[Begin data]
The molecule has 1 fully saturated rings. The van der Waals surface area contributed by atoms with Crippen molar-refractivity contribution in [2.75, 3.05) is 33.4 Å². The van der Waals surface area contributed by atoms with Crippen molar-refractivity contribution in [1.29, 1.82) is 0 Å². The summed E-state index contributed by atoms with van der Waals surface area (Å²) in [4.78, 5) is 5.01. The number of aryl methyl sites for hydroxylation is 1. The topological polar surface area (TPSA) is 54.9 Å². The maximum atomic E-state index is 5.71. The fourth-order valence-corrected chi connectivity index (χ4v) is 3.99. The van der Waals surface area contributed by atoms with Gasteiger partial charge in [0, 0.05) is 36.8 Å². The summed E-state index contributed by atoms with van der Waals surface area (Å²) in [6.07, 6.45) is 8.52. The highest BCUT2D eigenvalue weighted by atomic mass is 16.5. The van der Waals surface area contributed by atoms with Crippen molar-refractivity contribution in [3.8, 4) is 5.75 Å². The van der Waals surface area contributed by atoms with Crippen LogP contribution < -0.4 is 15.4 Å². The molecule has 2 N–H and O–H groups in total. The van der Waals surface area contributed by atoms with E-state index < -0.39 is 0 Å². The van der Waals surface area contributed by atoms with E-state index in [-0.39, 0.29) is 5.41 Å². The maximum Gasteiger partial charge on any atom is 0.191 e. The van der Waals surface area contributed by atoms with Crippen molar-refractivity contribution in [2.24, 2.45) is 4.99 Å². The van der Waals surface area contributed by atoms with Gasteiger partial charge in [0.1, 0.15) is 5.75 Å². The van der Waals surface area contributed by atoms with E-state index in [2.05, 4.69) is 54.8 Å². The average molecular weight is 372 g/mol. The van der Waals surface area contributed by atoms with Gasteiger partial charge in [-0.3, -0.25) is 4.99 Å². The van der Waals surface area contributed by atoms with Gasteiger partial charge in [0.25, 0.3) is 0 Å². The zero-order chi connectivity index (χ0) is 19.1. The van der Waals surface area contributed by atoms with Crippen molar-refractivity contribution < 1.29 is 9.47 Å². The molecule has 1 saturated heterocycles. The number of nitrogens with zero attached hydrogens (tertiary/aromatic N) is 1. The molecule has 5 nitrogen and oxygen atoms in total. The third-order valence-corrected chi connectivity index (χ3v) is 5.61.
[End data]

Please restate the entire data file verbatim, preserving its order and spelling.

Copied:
The molecule has 1 fully saturated rings. The van der Waals surface area contributed by atoms with Crippen molar-refractivity contribution in [2.75, 3.05) is 33.4 Å². The van der Waals surface area contributed by atoms with Crippen molar-refractivity contribution in [1.29, 1.82) is 0 Å². The summed E-state index contributed by atoms with van der Waals surface area (Å²) in [4.78, 5) is 5.01. The number of aryl methyl sites for hydroxylation is 1. The topological polar surface area (TPSA) is 54.9 Å². The maximum atomic E-state index is 5.71. The fourth-order valence-corrected chi connectivity index (χ4v) is 3.99. The van der Waals surface area contributed by atoms with Gasteiger partial charge in [0, 0.05) is 36.8 Å². The summed E-state index contributed by atoms with van der Waals surface area (Å²) in [6.07, 6.45) is 8.52. The highest BCUT2D eigenvalue weighted by atomic mass is 16.5. The van der Waals surface area contributed by atoms with Crippen molar-refractivity contribution in [3.8, 4) is 5.75 Å². The van der Waals surface area contributed by atoms with Crippen LogP contribution < -0.4 is 15.4 Å². The molecule has 2 N–H and O–H groups in total. The van der Waals surface area contributed by atoms with E-state index < -0.39 is 0 Å². The van der Waals surface area contributed by atoms with E-state index in [-0.39, 0.29) is 5.41 Å². The maximum Gasteiger partial charge on any atom is 0.191 e. The van der Waals surface area contributed by atoms with Crippen molar-refractivity contribution in [2.24, 2.45) is 4.99 Å². The van der Waals surface area contributed by atoms with Gasteiger partial charge in [0.1, 0.15) is 5.75 Å². The van der Waals surface area contributed by atoms with E-state index in [2.05, 4.69) is 54.8 Å². The average molecular weight is 372 g/mol. The van der Waals surface area contributed by atoms with Gasteiger partial charge in [-0.3, -0.25) is 4.99 Å². The van der Waals surface area contributed by atoms with Gasteiger partial charge in [0.25, 0.3) is 0 Å². The zero-order chi connectivity index (χ0) is 19.1. The van der Waals surface area contributed by atoms with Crippen molar-refractivity contribution < 1.29 is 9.47 Å². The molecule has 1 saturated heterocycles. The number of nitrogens with zero attached hydrogens (tertiary/aromatic N) is 1. The molecule has 5 nitrogen and oxygen atoms in total. The third-order valence-corrected chi connectivity index (χ3v) is 5.61.